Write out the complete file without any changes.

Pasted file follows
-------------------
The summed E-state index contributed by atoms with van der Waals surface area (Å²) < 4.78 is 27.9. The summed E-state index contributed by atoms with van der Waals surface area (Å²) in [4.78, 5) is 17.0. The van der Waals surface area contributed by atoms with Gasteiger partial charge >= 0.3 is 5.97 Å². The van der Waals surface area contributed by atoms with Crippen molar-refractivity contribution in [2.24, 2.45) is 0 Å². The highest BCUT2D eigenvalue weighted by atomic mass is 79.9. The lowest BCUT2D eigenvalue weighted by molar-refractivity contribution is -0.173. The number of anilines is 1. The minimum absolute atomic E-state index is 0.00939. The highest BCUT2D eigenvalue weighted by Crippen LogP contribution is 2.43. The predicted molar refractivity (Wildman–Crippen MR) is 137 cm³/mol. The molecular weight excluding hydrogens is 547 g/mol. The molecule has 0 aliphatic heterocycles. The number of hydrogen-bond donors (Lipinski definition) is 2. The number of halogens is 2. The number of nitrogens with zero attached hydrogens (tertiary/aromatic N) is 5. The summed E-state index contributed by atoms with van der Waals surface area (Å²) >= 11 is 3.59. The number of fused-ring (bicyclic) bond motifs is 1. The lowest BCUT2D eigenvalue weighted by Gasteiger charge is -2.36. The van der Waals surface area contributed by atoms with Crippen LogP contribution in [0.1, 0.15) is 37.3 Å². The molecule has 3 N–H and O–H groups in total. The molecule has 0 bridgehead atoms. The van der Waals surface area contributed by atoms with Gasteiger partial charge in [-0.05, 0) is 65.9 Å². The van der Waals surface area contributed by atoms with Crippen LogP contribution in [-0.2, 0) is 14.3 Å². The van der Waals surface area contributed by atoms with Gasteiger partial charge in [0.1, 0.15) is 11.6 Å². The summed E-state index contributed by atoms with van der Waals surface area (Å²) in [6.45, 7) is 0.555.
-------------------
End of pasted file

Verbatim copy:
The summed E-state index contributed by atoms with van der Waals surface area (Å²) < 4.78 is 27.9. The summed E-state index contributed by atoms with van der Waals surface area (Å²) in [4.78, 5) is 17.0. The van der Waals surface area contributed by atoms with Gasteiger partial charge >= 0.3 is 5.97 Å². The van der Waals surface area contributed by atoms with Crippen molar-refractivity contribution in [2.24, 2.45) is 0 Å². The highest BCUT2D eigenvalue weighted by atomic mass is 79.9. The lowest BCUT2D eigenvalue weighted by molar-refractivity contribution is -0.173. The number of anilines is 1. The minimum absolute atomic E-state index is 0.00939. The highest BCUT2D eigenvalue weighted by Crippen LogP contribution is 2.43. The predicted molar refractivity (Wildman–Crippen MR) is 137 cm³/mol. The molecular weight excluding hydrogens is 547 g/mol. The molecule has 0 aliphatic heterocycles. The number of hydrogen-bond donors (Lipinski definition) is 2. The number of halogens is 2. The number of nitrogens with zero attached hydrogens (tertiary/aromatic N) is 5. The summed E-state index contributed by atoms with van der Waals surface area (Å²) >= 11 is 3.59. The number of fused-ring (bicyclic) bond motifs is 1. The lowest BCUT2D eigenvalue weighted by Gasteiger charge is -2.36. The van der Waals surface area contributed by atoms with Crippen LogP contribution in [0.1, 0.15) is 37.3 Å². The molecule has 3 N–H and O–H groups in total. The molecule has 0 bridgehead atoms. The van der Waals surface area contributed by atoms with Gasteiger partial charge in [-0.05, 0) is 65.9 Å². The van der Waals surface area contributed by atoms with Crippen LogP contribution in [-0.2, 0) is 14.3 Å². The van der Waals surface area contributed by atoms with Gasteiger partial charge in [0.1, 0.15) is 11.6 Å². The summed E-state index contributed by atoms with van der Waals surface area (Å²) in [6.45, 7) is 0.555.